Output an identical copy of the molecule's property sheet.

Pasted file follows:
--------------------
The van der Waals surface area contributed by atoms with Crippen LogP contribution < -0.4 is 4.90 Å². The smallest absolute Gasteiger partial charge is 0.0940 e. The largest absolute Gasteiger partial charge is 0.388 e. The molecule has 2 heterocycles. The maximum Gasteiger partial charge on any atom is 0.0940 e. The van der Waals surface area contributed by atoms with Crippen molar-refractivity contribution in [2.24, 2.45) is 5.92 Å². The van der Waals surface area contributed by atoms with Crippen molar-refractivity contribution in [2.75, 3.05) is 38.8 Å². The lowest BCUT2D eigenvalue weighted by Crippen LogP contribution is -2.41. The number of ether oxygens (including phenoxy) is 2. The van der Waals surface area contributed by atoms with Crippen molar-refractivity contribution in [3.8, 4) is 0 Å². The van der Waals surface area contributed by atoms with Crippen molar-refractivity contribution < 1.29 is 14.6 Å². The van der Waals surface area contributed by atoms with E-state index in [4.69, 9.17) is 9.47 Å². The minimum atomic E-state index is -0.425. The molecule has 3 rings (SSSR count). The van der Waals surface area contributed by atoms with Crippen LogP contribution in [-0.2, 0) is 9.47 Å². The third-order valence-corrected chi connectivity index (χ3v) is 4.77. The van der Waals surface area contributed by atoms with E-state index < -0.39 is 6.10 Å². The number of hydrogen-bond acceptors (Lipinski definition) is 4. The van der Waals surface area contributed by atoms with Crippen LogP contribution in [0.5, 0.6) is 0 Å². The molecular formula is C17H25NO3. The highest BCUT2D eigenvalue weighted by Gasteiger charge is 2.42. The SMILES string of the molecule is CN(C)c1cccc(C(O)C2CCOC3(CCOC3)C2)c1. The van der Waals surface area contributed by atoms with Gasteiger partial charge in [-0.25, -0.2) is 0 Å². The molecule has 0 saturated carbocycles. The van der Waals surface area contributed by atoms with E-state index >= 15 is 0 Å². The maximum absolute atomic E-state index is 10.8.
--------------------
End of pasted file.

The van der Waals surface area contributed by atoms with Crippen LogP contribution < -0.4 is 4.90 Å². The smallest absolute Gasteiger partial charge is 0.0940 e. The largest absolute Gasteiger partial charge is 0.388 e. The molecule has 2 heterocycles. The maximum Gasteiger partial charge on any atom is 0.0940 e. The van der Waals surface area contributed by atoms with Crippen molar-refractivity contribution in [2.24, 2.45) is 5.92 Å². The van der Waals surface area contributed by atoms with Crippen molar-refractivity contribution in [2.75, 3.05) is 38.8 Å². The lowest BCUT2D eigenvalue weighted by Crippen LogP contribution is -2.41. The number of ether oxygens (including phenoxy) is 2. The van der Waals surface area contributed by atoms with Crippen molar-refractivity contribution in [3.8, 4) is 0 Å². The van der Waals surface area contributed by atoms with Crippen molar-refractivity contribution < 1.29 is 14.6 Å². The van der Waals surface area contributed by atoms with E-state index in [4.69, 9.17) is 9.47 Å². The minimum atomic E-state index is -0.425. The molecule has 3 rings (SSSR count). The van der Waals surface area contributed by atoms with Crippen LogP contribution in [-0.2, 0) is 9.47 Å². The third-order valence-corrected chi connectivity index (χ3v) is 4.77. The van der Waals surface area contributed by atoms with E-state index < -0.39 is 6.10 Å². The number of hydrogen-bond acceptors (Lipinski definition) is 4. The van der Waals surface area contributed by atoms with Crippen LogP contribution in [0.5, 0.6) is 0 Å². The molecular formula is C17H25NO3. The highest BCUT2D eigenvalue weighted by Gasteiger charge is 2.42. The SMILES string of the molecule is CN(C)c1cccc(C(O)C2CCOC3(CCOC3)C2)c1. The van der Waals surface area contributed by atoms with Gasteiger partial charge in [-0.25, -0.2) is 0 Å². The molecule has 0 saturated carbocycles. The van der Waals surface area contributed by atoms with E-state index >= 15 is 0 Å². The maximum absolute atomic E-state index is 10.8.